Hobbyist Gallery - Mike Hickerson
Click on the picture for a larger photo
Click on the picture for a larger photo
Mike Hickerson Vista, California e-mail:
I started with a group of wild caught Kapampa (2m-5f) about 3 years ago in a 125 gallon tank. That original group has graced me with over 80 fry in the last 3 years. I kept 8 of these for myself and added them along with 2 more trios of wild caught that I acquired in October2003 when this tank was set up. Sizes range from 4 inches to 11 inches. Seeing a colony like this interact along with their beauty is truly a sight to behold. I hope all who see these pictures enjoy them and thanks for taking the time to look.
Dimensions:(in inches) 96 in. L x 24 in. W x 30 in. H Tank is acrylic with total of 300 gallons.
Inhabitants: Species only-- 13 wild caught and 8 F-1 Cyphotilapia Frontosa Kapampa.
Water Parameters: pH-8.2 ,KH-10 deg.,GH-14 deg., Nitrates 10-15 ppm Temperature -76 deg.F. Heating is accomplished with room heater since tank is located in fish room.
Aquascape: Substrate is “playsand” from local building supply store. There are 10 large pieces of lace rock from a landscape supply store. There are no plants and the background is a rocky cliff 3D paper.
Filtration: 1) 40 gallon wet/dry sump with mag drive 1200 gph return pump.
2) Ocean Clear canister filter with 1/8 hp industrial type Fasco pump.
3) Merlin Fluidized Bed Sand filter.
4) Lifegard 25W UV Sterilizer.
Lighting: 4 Minicompact fluorescents, each with 2x9W bulbs. One being white daylight and the other actinic blue. Total of 72 Watts lighting.
Maintenance: 25% water changes weekly with home made recipe of Epsom salt(magnesium sulfate),Baking Soda(sodium bicarbonate) and Instant Ocean salt.
This colony of 19 Cyphotilapia frontosa looks very impressive and I indeed enjoyed the pictures very much! This aquarium is very large, but 19 fish could be too much when they all reach adult size though. I'm sure that Mike will reduce their number by that time. The decoration is good, but not earth shattering though. The sand could be more dark, and the kind of rocks could have been better chosen and stacked higher for getting larger caves and hiding places, but I guess Mike didn't want to damage his acrylic tank buy putting stones against the back of it. Anyway these remarks can be considered as of less importance because my overall impression remains very positive! Very nice tank!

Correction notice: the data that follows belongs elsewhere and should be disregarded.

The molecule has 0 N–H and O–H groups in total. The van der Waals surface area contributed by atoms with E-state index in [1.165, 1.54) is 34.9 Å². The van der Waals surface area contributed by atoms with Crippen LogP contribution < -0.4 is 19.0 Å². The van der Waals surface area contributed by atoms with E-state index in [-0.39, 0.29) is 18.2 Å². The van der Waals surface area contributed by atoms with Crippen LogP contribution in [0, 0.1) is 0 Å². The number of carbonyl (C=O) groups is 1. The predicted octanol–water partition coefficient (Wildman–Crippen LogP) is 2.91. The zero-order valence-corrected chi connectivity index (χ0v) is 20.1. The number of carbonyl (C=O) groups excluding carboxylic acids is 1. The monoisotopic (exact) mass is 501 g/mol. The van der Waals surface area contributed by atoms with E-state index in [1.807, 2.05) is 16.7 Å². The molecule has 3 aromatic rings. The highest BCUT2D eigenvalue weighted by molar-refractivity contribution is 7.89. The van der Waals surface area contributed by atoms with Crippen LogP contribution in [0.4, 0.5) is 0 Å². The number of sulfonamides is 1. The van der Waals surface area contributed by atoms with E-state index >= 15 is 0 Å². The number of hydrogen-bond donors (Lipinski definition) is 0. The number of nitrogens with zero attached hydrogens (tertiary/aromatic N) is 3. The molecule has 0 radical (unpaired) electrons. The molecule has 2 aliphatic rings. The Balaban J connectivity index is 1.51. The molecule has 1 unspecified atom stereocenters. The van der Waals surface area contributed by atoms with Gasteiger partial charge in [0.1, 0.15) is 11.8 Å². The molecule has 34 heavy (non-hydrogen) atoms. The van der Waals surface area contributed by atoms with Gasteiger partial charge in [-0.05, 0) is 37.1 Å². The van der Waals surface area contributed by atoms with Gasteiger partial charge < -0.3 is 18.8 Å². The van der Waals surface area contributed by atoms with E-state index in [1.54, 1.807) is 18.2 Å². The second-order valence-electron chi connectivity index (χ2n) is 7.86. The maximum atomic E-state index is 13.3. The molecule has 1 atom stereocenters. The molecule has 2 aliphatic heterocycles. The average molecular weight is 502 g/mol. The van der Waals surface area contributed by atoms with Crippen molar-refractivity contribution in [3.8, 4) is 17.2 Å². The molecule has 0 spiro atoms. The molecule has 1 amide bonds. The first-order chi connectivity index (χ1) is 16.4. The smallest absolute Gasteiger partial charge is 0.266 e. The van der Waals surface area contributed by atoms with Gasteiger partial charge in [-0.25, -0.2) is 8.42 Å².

Cyphotilapia frontosa is the only Tanganyika cichlid I'm looking/hoping to keep, and possibly, breed in the future ... That been said this tank is a MASTERPIECE! Correctly aquascaped and although I agree with the statement that the sand is a bit too light but on the other hand one has to considered that C. frontosa are fish living in the depth thus require subdued lighting. However, I'm afraid that a darker sand would result in a very dark environment. I personally I like the "blue tint" of the actinic lamps (I do the same in my main tank!). In my opinion, the tank is overstocked but for the time being (considering the technical goodies in use and the frequency of water changes) I don't think there will be any problems with the tank as is. Of course, as the fishes grow this point should/could be reconsidered. When reducing the number of C. frontosa (8/10 adult specimens at most to me ...) I'd consider adding a few, carefully selected, Synodontis catfishes but this is a personal point of view, of course ... Possibly one of the best - ever - tanks submitted to MCH up to now.
I will start by saying that I like this tank. It is one of those tanks that I would love to see in person and not in pictures. It is a fairly large tank and the owner decided to dedicate all this space to one species. Some may say that even this tank is not very spacious for 14 grown up C. frontosa but I guess Cox will thin the population if needed. One point is that I counted 18 of them in one of the pictures submitted and then I noticed that actually there are 21 of them in this tank (according to his statement). This is a weak point even though I feel ready to forgive everything in this case. The overall look of the tank is definitely above average (shall I say "breathtaking"?) and gives the impression of a "balanced" tank with happy inhabitants. Although the substrate looks a bit "light" in color still it is playsand so we can't ask for a better choice - perhaps a darker type of sand would be even better. I like the central rock pile since this allows the fish to swim around (actually doubling the swimming space) and also hide behind it if there is a need to. Filtration and tank maintenance are adequate and neatly organized. Lighting is very wisely selected and it is obvious that the selection of actinic blues for lighting the C. frontosa is something every fish keeper should consider. I would rate it very highly but I am also reluctant to deduct some points because I regard this tank as overstocked at present.
Overall rating by MCH : 81/100